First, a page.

The limited information available on pre-oil spill deep-sea biodiversity has been a severe impediment to properly assessing impacts of the DWH event on the meso- and bathypelagic ecosystems of the Gulf of Mexico. Furthermore, available pre-spill information is based mainly on static “snap-shots” surveys of this still incompletely documented biodiversity. It is now becoming apparent that the deep pelagial contains an immensely diverse, dynamic and potentially functionally novel ichthyofaunal community uniquely adapted to this ecosystem. A key component of the DEEPEND Consortium project is to 1) expand knowledge of the diversity of this ichthyofaunal community, 2) resolve the substantial uncertainties in taxonomic affinities and descriptions of taxa inventoried before the spill, and 3) provide DNA barcodes to assist biodiversity surveys related to general ecosystem function and potential, future oil-spill impacts. We report here on our assessment of the deep ichthyofaunal diversity based on COI DNA barcoding of samples collected during DEEPEND cruises in 2015 and 2016. Of the 1,136 fish samples barcoded to date, nearly 60% demonstrated a concordance between assigned morphotaxonomy and DNA barcodes available in the Barcode of Life Database (BOLD), providing confidence in their morphospecies descriptions and assignment. Five percent of samples, comprising fish early life stages (ELF), were able to be assigned to species level based on barcode matches with adult stages, thus providing an opportunity to develop morphological taxonomic keys for these ELFs. Nearly 21% of the samples, however, provided DNA barcodes that either did not match any species, matched more than one species, or demonstrated lack of concordance between morphospecies identified by DEEPEND taxonomy experts and morphospecies in the BOLD. These uncertainties highlight the incomplete nature of deep-sea fish taxonomy in the Gulf of Mexico, including the presence of cryptic species.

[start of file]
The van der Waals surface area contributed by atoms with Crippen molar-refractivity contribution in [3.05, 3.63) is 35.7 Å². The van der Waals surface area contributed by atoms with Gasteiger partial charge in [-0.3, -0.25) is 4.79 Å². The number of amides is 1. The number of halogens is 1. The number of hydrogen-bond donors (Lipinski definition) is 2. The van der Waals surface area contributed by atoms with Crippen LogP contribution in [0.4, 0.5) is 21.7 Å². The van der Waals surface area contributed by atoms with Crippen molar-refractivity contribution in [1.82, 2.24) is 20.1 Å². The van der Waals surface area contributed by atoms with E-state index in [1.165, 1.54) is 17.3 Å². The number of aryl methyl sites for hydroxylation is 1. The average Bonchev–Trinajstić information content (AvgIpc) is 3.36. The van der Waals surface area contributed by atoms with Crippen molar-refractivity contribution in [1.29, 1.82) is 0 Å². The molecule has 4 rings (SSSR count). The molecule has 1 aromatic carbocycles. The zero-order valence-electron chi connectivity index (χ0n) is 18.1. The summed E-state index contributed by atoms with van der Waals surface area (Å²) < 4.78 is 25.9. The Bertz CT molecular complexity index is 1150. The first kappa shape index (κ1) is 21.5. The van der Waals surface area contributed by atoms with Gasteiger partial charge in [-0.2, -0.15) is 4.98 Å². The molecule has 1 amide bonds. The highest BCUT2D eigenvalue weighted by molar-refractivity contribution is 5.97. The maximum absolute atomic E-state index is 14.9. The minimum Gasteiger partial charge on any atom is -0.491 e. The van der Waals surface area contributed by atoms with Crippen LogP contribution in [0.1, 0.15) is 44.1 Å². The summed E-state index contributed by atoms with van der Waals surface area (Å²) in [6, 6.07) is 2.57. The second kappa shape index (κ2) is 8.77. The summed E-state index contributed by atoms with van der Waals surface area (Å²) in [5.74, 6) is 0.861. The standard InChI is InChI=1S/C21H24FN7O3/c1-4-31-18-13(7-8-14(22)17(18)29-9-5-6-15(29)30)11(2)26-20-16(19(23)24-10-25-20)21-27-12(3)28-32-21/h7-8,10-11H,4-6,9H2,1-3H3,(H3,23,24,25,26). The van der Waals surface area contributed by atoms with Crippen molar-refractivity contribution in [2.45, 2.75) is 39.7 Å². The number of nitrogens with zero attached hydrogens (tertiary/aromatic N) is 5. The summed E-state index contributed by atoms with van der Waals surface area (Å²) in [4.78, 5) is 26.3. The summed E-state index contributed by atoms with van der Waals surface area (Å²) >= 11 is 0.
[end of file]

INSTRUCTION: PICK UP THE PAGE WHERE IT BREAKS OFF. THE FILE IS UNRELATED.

Available at: http://works.bepress.com/mahmood-shivji/160/